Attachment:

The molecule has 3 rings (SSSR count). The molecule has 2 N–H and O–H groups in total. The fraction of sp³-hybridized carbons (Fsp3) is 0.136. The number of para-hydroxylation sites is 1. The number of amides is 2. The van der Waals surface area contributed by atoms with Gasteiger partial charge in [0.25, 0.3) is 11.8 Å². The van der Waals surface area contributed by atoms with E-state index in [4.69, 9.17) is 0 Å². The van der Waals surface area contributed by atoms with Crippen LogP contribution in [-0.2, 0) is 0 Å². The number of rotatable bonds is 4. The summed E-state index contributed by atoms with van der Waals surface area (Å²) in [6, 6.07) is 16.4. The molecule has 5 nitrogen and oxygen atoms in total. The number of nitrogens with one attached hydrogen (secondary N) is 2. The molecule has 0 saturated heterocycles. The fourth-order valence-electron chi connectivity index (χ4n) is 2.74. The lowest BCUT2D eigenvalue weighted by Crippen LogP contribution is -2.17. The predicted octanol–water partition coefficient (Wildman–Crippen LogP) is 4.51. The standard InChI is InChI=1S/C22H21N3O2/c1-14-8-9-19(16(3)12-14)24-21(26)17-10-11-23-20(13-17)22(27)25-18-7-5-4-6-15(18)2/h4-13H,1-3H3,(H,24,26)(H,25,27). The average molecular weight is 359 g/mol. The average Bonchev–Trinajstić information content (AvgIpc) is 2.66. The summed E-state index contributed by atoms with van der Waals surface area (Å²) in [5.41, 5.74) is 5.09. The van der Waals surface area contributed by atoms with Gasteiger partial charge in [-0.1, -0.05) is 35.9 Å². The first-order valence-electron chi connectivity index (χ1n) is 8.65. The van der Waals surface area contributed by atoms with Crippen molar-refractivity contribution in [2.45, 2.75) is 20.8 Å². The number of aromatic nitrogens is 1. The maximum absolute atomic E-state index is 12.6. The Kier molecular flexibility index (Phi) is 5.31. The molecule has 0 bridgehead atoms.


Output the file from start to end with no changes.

The molecule has 3 rings (SSSR count). The molecule has 2 N–H and O–H groups in total. The fraction of sp³-hybridized carbons (Fsp3) is 0.136. The number of para-hydroxylation sites is 1. The number of amides is 2. The van der Waals surface area contributed by atoms with Gasteiger partial charge in [0.25, 0.3) is 11.8 Å². The van der Waals surface area contributed by atoms with E-state index in [4.69, 9.17) is 0 Å². The van der Waals surface area contributed by atoms with Crippen LogP contribution in [-0.2, 0) is 0 Å². The number of rotatable bonds is 4. The summed E-state index contributed by atoms with van der Waals surface area (Å²) in [6, 6.07) is 16.4. The molecule has 5 nitrogen and oxygen atoms in total. The number of nitrogens with one attached hydrogen (secondary N) is 2. The molecule has 0 saturated heterocycles. The fourth-order valence-electron chi connectivity index (χ4n) is 2.74. The lowest BCUT2D eigenvalue weighted by Crippen LogP contribution is -2.17. The predicted octanol–water partition coefficient (Wildman–Crippen LogP) is 4.51. The standard InChI is InChI=1S/C22H21N3O2/c1-14-8-9-19(16(3)12-14)24-21(26)17-10-11-23-20(13-17)22(27)25-18-7-5-4-6-15(18)2/h4-13H,1-3H3,(H,24,26)(H,25,27). The average molecular weight is 359 g/mol. The average Bonchev–Trinajstić information content (AvgIpc) is 2.66. The summed E-state index contributed by atoms with van der Waals surface area (Å²) in [5.41, 5.74) is 5.09. The van der Waals surface area contributed by atoms with Gasteiger partial charge in [-0.1, -0.05) is 35.9 Å². The first-order valence-electron chi connectivity index (χ1n) is 8.65. The van der Waals surface area contributed by atoms with Crippen molar-refractivity contribution in [2.45, 2.75) is 20.8 Å². The number of aromatic nitrogens is 1. The maximum absolute atomic E-state index is 12.6. The Kier molecular flexibility index (Phi) is 5.31. The molecule has 0 bridgehead atoms.